Witty spoke of numerous incidents in which company employees used their personal Facebook accounts to find alternative sleeping arrangements when the ash cloud stranded them in foreign locations and they were unable to find a hotel. With social networking sites, sometimes finding a place to crash in a strange city is as easy as writing a post on your wall asking if any friends know someone nearby who can be a good Samaritan.
Staley, however, advises companies that use social media to ensure that they control the information posted on these accounts so that misinformation doesn’t spread and make stranded employees’ situations even more nightmarish. She calls this a “modified social network” where people can leave comments but not create posts in an effort to eliminate hearsay information. “You have to have a central person monitoring this,” she says.
Another novel solution NYSE Euronext has implemented is providing employees with a contingency Web site—similar to an extranet—that allows them to access up-to-date information and guidance during a disruption. The information provided through that site is coordinated and updated by Staley’s business continuity team with input from other departments. The Web site comes with a simple e-mail system and forum that allows users to communicate with each other, their managers, and their departments; leave public and private messages; and look up any employee’s contact information.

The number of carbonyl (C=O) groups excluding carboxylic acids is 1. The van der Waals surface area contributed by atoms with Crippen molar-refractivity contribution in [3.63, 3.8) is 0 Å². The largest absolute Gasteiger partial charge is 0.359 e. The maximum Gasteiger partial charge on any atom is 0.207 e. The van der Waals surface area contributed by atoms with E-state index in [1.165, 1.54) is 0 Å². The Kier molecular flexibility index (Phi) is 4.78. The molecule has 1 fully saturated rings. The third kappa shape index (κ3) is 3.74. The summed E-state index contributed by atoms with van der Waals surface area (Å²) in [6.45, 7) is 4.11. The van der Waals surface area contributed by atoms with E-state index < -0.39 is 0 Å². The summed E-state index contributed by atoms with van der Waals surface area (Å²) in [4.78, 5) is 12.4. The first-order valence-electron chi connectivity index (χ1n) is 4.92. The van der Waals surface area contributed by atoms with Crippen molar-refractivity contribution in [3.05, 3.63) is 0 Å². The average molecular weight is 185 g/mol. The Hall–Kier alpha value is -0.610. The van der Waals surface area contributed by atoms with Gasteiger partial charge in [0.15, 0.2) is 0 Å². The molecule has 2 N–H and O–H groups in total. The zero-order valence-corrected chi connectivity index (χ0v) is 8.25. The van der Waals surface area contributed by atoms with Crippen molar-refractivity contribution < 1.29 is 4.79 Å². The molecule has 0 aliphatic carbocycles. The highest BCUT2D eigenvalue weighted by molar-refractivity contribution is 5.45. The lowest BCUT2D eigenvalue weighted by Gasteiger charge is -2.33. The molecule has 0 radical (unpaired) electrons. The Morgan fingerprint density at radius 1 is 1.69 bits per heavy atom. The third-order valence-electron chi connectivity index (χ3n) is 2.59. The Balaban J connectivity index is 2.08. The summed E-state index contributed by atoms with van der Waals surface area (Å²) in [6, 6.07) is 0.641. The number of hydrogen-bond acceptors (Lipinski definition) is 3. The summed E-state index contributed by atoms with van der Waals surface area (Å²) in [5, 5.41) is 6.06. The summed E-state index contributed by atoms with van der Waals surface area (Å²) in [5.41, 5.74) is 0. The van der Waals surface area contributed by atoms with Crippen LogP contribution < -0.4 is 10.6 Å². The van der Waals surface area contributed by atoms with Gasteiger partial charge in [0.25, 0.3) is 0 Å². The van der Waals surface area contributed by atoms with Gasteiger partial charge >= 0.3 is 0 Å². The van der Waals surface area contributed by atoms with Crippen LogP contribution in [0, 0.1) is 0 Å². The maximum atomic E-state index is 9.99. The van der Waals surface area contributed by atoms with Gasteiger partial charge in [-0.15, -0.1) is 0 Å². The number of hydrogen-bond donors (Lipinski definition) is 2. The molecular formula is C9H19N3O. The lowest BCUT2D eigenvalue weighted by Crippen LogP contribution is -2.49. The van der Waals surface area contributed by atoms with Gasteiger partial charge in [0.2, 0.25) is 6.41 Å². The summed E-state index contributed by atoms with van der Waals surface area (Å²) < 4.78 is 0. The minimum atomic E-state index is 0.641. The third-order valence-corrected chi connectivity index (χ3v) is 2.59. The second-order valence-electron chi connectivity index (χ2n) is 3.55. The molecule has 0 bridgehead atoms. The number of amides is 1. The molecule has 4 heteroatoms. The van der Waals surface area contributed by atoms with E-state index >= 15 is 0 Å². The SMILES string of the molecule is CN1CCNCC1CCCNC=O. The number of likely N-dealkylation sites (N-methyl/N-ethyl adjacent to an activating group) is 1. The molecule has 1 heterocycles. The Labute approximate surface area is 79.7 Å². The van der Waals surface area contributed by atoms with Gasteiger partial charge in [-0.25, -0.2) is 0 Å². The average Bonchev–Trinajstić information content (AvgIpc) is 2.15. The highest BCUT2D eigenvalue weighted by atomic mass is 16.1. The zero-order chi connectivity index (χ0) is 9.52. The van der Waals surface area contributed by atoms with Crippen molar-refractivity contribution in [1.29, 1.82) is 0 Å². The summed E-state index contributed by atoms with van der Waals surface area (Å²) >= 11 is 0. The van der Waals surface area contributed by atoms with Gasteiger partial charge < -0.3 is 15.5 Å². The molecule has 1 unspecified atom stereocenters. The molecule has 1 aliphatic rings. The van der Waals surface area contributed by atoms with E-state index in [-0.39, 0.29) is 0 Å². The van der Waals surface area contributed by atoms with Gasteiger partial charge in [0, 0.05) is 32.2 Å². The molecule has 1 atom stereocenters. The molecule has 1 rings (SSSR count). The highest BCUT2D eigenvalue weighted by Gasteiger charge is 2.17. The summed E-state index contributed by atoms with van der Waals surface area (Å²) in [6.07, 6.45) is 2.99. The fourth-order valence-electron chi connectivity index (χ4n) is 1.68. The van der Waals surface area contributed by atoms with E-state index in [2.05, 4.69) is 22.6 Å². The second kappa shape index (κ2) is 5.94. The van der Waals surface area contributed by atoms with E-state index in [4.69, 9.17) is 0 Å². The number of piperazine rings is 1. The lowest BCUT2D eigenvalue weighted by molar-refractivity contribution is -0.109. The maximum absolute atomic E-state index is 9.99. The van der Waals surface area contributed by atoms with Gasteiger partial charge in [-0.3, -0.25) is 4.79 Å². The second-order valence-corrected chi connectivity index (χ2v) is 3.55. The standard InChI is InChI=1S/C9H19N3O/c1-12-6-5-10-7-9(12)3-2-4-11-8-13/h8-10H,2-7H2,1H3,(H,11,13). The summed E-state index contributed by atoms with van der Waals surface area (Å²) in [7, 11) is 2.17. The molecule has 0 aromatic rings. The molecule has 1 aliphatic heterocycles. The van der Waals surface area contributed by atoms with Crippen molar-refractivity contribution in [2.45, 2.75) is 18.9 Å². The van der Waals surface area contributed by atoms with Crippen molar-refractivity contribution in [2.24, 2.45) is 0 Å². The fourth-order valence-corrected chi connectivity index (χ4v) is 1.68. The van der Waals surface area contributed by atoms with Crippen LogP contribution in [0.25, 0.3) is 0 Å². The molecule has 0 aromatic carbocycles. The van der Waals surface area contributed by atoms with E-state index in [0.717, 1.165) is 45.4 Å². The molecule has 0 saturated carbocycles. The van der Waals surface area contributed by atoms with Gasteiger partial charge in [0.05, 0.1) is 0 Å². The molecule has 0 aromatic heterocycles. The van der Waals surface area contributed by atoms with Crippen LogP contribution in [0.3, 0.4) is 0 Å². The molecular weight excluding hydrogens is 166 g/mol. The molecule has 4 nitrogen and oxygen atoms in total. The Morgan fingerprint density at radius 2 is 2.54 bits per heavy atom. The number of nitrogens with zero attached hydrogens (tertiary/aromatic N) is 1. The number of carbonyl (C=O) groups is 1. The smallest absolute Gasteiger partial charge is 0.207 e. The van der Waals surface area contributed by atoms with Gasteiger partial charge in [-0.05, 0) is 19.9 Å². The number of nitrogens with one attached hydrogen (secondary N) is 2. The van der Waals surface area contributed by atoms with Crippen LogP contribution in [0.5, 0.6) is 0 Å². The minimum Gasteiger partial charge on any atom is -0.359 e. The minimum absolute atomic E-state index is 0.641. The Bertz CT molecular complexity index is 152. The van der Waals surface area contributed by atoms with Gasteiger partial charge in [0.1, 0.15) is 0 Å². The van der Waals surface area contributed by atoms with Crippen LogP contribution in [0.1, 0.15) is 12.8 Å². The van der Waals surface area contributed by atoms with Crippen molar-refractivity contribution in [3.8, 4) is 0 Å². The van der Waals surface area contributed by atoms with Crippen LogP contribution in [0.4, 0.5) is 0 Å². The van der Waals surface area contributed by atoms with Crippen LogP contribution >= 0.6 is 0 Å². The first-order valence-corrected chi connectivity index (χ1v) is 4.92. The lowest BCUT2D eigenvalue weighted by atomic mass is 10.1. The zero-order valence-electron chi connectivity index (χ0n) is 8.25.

Companies that have multiple ways to contact travelers may also want to set a policy that tells employees not to flood the company’s phone lines in a crisis, says Tilstone. If a company can track its stranded employees as well as communicate with them, there’s no reason for panicked travelers to clog up company phone lines, which might be needed for other business operations, including the efforts to rescue the stranded employees. Also, if stranded travelers are getting updates, they won’t need to call through unofficial channels and reach out to their colleagues back home, who may not have all the facts or who may need to concentrate on other tasks.
Another complication exposed by the ash cloud was business traveler’s credit limits. A business traveler’s credit limit is generally determined by what companies consider reasonable during a business trip. The ash-cloud crisis demonstrated that companies need to be able to increase business travelers’ credit limits quickly during a crisis to provide their employees flexibility, especially since some service providers increased their prices as demand soared.